I then decided to go back to WinCVS,, which I had been using for a long time before eclipse came. During the installation, I noted that it was installing also CVSNT, a server for CVS under Windows. My problems with trying to setup a CVS server under windows were probably due to the fact that I was trying to use the one with cygwin which required an involved procedure (which never worked for me).

Well, CVSNT seemed to have solved all my problems! First of all you need to configure your repositories. Note that you can give the repository a symbolic name. This is pretty cool since it allows me to use the same path as in Linux

Then I checked the option "Pretend to be a Unix server", since the help says that programs like eclipse require this.

At this point, everything already worked fine, and I could access my local repositories from eclipse using pserver protocol, and using the user/password of Windows.

However, for C++ programs using autotools, I kept on having problems since the autotools scripts failed due to the \r\n DOS lines that seemed to be introduced during checkout.

Fortunately, this is easily solvable by configuring eclipse, by disabling "Convert text files using platform line ending" as shown in the following screenshot:

After a brand new checkout, everything worked like magic! :-)

Sunday, July 13, 2008

Videos on Ipod

I finally got an Ipod classic! I was quite skeptical about this music player, but since the price went down, and the giga bytes up, I decided to get an Ipod classic 80 gb, and I'm really enjoying it. However, I cannot say the same about the way I can access it. For the moment, I couldn't access it with Linux (well, I actually accessed it with amarok, added new files, deleted some, changed playlists, only to find out that afterwards the Ipod did not see any music, and I had to restore it; I'll work on this anyway), so I had to resort to Itunes.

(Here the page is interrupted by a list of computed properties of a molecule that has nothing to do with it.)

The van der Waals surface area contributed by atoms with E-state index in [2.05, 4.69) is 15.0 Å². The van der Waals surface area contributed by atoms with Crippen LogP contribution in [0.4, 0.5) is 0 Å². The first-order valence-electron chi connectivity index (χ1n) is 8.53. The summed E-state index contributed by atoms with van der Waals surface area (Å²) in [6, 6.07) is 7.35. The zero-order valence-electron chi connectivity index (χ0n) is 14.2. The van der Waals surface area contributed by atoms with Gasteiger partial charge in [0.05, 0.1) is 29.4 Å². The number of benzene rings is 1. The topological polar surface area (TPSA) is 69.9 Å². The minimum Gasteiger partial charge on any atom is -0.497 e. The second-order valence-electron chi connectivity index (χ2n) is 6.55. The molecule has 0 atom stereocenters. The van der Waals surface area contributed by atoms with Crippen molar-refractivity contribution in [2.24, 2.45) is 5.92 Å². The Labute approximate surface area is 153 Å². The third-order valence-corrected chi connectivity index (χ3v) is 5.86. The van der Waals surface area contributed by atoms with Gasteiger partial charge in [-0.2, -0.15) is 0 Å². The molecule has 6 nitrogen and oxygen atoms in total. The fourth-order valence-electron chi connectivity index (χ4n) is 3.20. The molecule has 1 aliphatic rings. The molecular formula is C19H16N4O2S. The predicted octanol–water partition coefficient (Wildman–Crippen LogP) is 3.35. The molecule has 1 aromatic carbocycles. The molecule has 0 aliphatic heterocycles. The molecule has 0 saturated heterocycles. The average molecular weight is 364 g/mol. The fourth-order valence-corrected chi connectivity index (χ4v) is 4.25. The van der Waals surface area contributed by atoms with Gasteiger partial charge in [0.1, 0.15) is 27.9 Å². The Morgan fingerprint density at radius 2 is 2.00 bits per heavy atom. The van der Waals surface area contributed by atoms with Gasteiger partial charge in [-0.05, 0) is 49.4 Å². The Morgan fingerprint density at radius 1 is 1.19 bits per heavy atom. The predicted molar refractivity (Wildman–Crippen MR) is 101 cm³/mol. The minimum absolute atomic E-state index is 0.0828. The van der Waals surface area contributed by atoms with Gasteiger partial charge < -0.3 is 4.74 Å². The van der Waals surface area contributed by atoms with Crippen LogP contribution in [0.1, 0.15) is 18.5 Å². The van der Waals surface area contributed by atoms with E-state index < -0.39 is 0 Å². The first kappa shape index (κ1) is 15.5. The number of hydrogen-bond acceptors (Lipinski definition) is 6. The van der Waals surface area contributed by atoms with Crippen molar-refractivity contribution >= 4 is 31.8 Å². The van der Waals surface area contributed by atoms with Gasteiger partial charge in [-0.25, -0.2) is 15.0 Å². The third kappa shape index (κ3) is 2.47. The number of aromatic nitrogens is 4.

I'll talk about some problems about this probably next time. The real sad surprise was that I just couldn't add videos on the Ipod (not even on Itunes), since you need to convert it to the required format. Actually the documentation does not say much, but you need another program for the convertion (actually, I'm not talking about the stuff you might buy on Itunes store).

After the disappointment about the converter I found here, which basically does not work at all for me, since it crashes after taking quite a long time even for a simply video of about 10 minutes, I tried this other one (which is also free): Videora converter.

This program is actually really full of ads (it contains a browser), but it does what you need, and it's actually quite fast!

But watch out Italians: you will probably get a terrible 10000 error when you start the conversion. It looks like it does not like the way dates are expressed (dd/mm/yyyy), so you need to change your regional setting from the Control Panel, and set it to English (at least when you need to use this program).

After this everything works fine, and after the conversion, you'll be able to import the generated mov file into Itunes and/or into the Ipod.

By the way, videos on Ipod really rock! :-)

Eclipse Ganymede

I finally took the time to give a try to the new version of eclipse: 3.4, codename "Ganymede".

I've been using it only for a few days now, but I was really impressed :-)

It looks like it's a little bit faster in many operations (but this might be an impression).

But what I really appreciated now, is the new update mechanism. Although the previous update (and also install new features) procedure was not bad in the previous versions, it still required to select manually the mirrors if you wanted to make sure the get a fast one, or simply rely on its automatically mirror selection feature, which, however, never chose the right mirror, at least for me.

Moreover, you first had to wait that all the update sites to be contacted, or select only a few sites in advance; if something went wrong, you needed to start again.

Well, now once you select the software update menu, you have a single windows with two tabs; the first one shows the installed plugins (really useful to have it in this place) and possibly update them, and the second one for installing new ones.

Moreover, you can inspect each single update site and its provided features directly from this window (and no mirror selection is required):

Really really much much better now :-)

Eclipse rocks! :-)